After returning from working in Saudi Arabia in the seventies, Derryman Gerry McMonagle secured employment for a six month period with his father, Willie, during the building of the former Courtaulds factory in Letterkenny.
Little did he know then that not only would he, a few decades on, be elected to Letterkenny Town Council as a Sinn Fein representative but that he would also be serving as Town Mayor - an honour that will be confirmed next Monday night when he accepts the chain of office at the annual meeting of the Local Authority.
In those intervening years, there were the Troubles and the ensuing involvement of the young McMonagle and many like him in the conflict and consequently the emergence of Sinn Fein as a strong political entity in the South.
The election of Pearse Doherty and Padraig MacLochlainn to Dail Eireann - “I honestly believe had we run Cora Harvey in Donegal South-West we would have had three T.D.’s from the party”, the Letterkenny councillor insists - and now his own appointment as Mayor of the county’s largest town, serves to underline the progress made within the past few years.
A native of the Creggan, he came to live in Letterkenny in the middle of 1984, and became involved in the CDP, of which he’s now a Director, at the turn of the Millennium.
“I’ve always had an interest in the community and what can be done in such a voluntary capacity.”
His first venture into local politics came when he stood for Sinn Fein in the elections of 1999, bidding for a seat in the Letterkenny area for the County Council. That was unsuccessful but his next campaigning venture saw him secure a seat on Letterkenny Town Council in 2004. “It was a great honour to be elected as a Sinn Fein candidate onto the Council,” he said, citing his work in the community as a significant help.
As the profile of the party increased across the country, there was little surprise that he regained his seat in the elections of 2009.
And now the ultimate step - a Sinn Fein Mayor on Letterkenny Council. “I’ve searched the records and I can’t see any evidence of a Sinn Fein chairperson before so we’re breaking new ground here.”
Clr. McMonagle believes the power sharing agreement ensures a fairer system and gives everyone an opportunity to don the chain. “For instance, I was delighted when Jim Lynch was given the honour after so many years on the Council without getting the chair.” And he was also praiseworthy in the work undertaken by his predecessor, Tadhg Culbert. “He’s had a fantastic year culminating in the Letterkenny 400 commemorations.”
In his own role, he’ll attempt to advance the cause of the developers at Stevenson’s Aerodrome who put their case to this week’s meeting of the Town Council. “Myself and Deputy Padraig MacLochlainn went out to see the facility and we were very impressed. The plans they have are fantastic and I’ll certainly be doing all I can to help them get the backing of the Council. “There’s great potential to bring people into Letterkenny and Donegal from all over Europe which could be vital for business and tourism interests here.”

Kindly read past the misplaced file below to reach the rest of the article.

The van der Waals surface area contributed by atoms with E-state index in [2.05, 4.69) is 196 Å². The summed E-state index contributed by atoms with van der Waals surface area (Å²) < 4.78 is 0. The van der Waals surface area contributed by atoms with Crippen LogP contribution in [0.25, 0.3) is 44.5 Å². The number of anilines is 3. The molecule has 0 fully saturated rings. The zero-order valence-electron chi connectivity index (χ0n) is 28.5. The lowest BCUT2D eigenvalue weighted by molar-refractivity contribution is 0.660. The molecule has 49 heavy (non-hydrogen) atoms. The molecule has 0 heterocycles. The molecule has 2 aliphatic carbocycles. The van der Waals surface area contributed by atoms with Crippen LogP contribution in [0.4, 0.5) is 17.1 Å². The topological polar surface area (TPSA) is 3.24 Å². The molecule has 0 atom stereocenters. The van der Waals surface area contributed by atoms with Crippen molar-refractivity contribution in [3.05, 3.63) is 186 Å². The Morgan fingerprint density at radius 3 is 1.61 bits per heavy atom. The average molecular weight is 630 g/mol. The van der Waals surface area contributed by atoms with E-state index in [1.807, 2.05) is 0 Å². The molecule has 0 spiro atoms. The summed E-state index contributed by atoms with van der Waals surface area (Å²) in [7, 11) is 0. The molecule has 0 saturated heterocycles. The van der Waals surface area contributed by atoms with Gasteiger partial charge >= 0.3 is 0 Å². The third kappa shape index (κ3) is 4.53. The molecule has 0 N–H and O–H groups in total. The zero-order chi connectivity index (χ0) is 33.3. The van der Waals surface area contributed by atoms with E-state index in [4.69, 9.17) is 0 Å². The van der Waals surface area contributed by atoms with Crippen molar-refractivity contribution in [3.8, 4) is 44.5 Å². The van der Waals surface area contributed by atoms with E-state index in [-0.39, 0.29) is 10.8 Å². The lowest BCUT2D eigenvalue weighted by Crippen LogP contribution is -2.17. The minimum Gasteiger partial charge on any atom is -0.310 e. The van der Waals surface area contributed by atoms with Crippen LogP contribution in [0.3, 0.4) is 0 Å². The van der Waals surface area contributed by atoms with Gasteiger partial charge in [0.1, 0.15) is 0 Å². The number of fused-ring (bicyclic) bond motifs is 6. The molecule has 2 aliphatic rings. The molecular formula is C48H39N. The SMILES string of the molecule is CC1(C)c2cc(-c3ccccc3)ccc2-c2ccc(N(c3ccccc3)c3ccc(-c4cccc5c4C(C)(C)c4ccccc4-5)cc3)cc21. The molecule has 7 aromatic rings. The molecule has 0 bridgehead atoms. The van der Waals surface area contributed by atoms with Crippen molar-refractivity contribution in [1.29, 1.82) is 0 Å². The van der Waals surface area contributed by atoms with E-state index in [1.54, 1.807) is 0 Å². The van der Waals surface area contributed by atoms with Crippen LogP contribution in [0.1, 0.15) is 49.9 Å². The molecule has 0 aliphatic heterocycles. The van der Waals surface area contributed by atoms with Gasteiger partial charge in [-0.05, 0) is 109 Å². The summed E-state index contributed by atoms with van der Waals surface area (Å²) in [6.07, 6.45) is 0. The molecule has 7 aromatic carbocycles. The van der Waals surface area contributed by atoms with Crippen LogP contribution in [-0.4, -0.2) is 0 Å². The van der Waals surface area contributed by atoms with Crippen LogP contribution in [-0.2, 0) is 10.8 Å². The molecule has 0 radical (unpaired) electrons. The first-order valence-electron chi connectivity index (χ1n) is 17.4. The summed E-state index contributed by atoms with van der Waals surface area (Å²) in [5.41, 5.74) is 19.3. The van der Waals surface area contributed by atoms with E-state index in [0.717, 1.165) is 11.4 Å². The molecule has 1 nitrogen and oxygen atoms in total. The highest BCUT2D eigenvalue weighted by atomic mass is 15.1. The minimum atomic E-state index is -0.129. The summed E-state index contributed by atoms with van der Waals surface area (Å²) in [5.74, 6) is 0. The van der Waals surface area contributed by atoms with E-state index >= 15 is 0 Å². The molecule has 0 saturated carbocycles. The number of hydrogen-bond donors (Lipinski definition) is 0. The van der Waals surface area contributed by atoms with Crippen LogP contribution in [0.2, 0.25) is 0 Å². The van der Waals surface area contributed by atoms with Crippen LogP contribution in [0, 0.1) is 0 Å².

The proposed Bonagee Link, the incoming Mayor maintains, represents a vital step in the development of Letterkenny. “I’ll be endeavouring in my term to keep that on the boil and will do whatever I can to advance it.”
The issue of the link route was discussed at Monday night’s meeting of the Council with members determined to have it included in an NRA Strategy Document. That outlines the priorities for the roads authority but the latest publication has not included the proposed bridge over the Swilly and a subsequent easing of traffic gridlock in the town.
“It’s crucial for the future of Letterkenny that this link road is developed and we will be doing all in our power to ensure it gets the priority to deserves.”
At this week’s meeting, clr. McMonagle highlighted the lack of facilities available in the town for dealing with young adults who were experiencing addiction problems through drink and drugs. That will represent another priority during his term of office.
“This is something that needs to be done urgently and as Mayor I’ll be hoping to raise awareness of the situation. I just don’t think we have the necessary facilities for those young people suffering from addictions of one sort or another. This is a problem that isn’t going away and we need to put the proper structures in place to deal with it.”
The soon to be elected Town Mayor has also urged the townspeople to make “one big push” to bring Letterkenny the required number of points to secure top spot in the National Tidy Towns competition.
“It’d be great to see such an achievement on my watch!,” he laughs.
Acknowledging the role of local Tidy Towns chairman, Jim McCormick and his hard-working team, he appealed to the business and voluntary sector of the community to help the town achieve the ultimate goal.
The Sinn Fein representative also intends to reach out to the ever growing foreign national presence in the town with a view to getting them more involved in community endeavours and indeed in the Council. “I have no doubt that in ten years time we will have a foreign national on the Town Council which will be a great thing.”
As chairman of the Glencar Celtic Saturday League team, he points to a lack of sporting facilities, including under-age pitches, and is keen to see the provision of a municipal centre to cater for all.
An awards ceremony to highlight the works of the unsung heroes of the community is another objective he is hoping to follow through. “There are a lot of them out there but they don’t often get the recognition they deserve.”